The Romanian artist Demetre Chiparus, who studied and worked in Paris, produced most of his bronze and ivory sculptures — including this one — in the 1920s in the prevailing Art Deco style.
Civa is one of the principal deities of Hinduism. In this work, Chiparus represents the exoticism of the East, as the elegant figure meditates in the lotus position. The work recalls the dances of the Ballets Russes, one of the artist’s primary inspirations, and embodies the essence of the age — particularly the rediscovery of ancient Egyptian art. (Tutankhamun’s tomb was excavated in 1922.) Chiparus depicted most of his figures in a sensual, curvilinear fashion. His subjects always look beautiful and at ease.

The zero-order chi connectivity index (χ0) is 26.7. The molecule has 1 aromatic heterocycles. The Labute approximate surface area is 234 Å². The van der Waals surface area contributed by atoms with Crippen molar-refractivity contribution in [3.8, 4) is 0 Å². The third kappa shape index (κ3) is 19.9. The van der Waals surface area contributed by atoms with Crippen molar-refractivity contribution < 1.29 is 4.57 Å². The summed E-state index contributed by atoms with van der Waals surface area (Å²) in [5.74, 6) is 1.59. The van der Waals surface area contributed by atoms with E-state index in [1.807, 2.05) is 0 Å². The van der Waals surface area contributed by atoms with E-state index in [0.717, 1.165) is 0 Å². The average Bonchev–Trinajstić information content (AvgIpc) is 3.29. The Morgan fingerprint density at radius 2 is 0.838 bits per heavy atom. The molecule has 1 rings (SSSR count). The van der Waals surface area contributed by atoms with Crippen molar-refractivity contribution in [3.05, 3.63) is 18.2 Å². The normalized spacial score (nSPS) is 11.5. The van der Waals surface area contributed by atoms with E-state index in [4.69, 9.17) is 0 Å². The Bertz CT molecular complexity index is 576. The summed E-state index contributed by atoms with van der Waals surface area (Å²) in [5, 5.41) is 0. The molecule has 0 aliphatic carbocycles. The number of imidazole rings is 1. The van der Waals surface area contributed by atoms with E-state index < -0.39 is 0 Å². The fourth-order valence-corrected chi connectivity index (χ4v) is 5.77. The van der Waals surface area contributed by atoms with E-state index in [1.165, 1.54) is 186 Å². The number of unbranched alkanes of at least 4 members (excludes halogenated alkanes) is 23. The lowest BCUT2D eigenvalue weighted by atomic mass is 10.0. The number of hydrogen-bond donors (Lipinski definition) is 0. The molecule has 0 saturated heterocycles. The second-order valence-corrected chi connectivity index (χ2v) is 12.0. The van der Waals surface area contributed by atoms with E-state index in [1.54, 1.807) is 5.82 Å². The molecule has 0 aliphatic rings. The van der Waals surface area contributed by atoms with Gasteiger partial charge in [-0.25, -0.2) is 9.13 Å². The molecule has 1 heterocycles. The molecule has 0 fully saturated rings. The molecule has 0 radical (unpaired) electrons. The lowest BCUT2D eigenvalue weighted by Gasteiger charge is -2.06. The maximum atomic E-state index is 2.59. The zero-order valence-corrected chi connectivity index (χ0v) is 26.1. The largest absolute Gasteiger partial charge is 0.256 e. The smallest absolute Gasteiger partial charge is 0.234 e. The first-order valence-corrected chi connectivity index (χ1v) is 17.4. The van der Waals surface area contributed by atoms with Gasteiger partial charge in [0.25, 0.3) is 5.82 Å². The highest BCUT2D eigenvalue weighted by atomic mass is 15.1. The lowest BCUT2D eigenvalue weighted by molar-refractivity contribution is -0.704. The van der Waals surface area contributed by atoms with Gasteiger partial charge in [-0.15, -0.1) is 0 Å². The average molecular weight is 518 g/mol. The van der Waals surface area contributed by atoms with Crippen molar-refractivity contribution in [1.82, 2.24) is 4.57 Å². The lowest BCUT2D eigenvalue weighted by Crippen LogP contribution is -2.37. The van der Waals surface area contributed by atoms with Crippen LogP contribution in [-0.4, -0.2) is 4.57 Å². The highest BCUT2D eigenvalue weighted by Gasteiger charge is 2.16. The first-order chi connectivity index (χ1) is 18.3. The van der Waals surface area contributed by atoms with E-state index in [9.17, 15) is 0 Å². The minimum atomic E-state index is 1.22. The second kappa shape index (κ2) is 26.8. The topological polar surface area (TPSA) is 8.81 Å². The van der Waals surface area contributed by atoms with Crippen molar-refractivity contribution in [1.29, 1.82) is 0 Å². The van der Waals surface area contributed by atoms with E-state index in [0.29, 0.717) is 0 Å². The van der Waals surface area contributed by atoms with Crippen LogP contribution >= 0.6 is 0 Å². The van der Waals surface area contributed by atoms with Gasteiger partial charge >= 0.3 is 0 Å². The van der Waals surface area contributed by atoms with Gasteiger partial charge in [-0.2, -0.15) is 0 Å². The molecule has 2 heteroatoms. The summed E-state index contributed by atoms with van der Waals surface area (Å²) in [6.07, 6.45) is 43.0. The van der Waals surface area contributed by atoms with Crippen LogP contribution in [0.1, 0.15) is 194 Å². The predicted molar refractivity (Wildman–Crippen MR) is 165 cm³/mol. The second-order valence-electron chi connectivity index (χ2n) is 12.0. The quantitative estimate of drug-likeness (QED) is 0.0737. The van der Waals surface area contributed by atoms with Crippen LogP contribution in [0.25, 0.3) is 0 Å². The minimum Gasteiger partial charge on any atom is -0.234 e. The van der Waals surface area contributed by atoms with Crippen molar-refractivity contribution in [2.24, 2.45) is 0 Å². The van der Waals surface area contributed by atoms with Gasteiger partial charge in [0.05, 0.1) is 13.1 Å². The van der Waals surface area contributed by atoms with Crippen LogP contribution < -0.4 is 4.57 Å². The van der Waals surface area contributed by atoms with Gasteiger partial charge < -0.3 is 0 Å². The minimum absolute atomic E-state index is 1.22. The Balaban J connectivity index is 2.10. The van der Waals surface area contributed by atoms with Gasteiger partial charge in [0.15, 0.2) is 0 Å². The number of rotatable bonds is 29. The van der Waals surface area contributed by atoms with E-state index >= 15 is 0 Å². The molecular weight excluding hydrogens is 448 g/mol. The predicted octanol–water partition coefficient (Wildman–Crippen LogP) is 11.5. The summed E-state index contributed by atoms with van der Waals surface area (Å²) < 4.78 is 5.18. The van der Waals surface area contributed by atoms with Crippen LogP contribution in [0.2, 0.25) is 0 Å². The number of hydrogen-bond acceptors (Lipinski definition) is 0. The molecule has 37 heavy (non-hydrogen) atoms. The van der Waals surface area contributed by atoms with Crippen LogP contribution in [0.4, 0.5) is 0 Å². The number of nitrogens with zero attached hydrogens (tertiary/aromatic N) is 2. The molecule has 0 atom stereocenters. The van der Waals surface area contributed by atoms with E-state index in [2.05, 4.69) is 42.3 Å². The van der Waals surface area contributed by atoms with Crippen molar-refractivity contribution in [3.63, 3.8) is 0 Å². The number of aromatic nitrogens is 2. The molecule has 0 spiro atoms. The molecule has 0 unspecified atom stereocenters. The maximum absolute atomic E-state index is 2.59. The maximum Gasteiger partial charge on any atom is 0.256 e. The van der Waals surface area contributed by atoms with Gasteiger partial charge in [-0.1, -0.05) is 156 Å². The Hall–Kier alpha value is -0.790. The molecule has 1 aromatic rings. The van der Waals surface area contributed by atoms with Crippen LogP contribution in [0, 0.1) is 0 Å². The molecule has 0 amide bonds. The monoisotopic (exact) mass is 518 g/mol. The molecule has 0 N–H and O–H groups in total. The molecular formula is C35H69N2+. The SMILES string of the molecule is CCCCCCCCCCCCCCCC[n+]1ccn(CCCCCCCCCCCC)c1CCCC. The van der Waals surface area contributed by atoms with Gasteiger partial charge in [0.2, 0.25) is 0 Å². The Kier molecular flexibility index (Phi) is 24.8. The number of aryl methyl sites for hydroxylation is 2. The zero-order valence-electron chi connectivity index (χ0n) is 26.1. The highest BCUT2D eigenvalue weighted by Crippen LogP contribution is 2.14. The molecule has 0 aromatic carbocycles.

Civa is an excellent example of the artist’s impeccable casting, particularly the detail work in the bronze body and the expressively carved ivory face with the deep-set eyes.
The decorative base is also noteworthy. Chiparus made them integral to his compositions, using an assortment of materials, including onyxes, marbles, and colored stones.
Before fully defining his style, Chiparus studied under in Italy under sculptor Raffaello Romanelli before moving to Paris to attend École des Beaux-Arts to study under the French sculptors Anton Mercié and Jean Boucher. He continued making sculpture into the 1940s.
Interest in Chiparus’s Art Deco-era sculpture reignited in the last 20 years, and collectors have since placed a high value on the rare works and drawn more attention to the elegant and beautiful figures.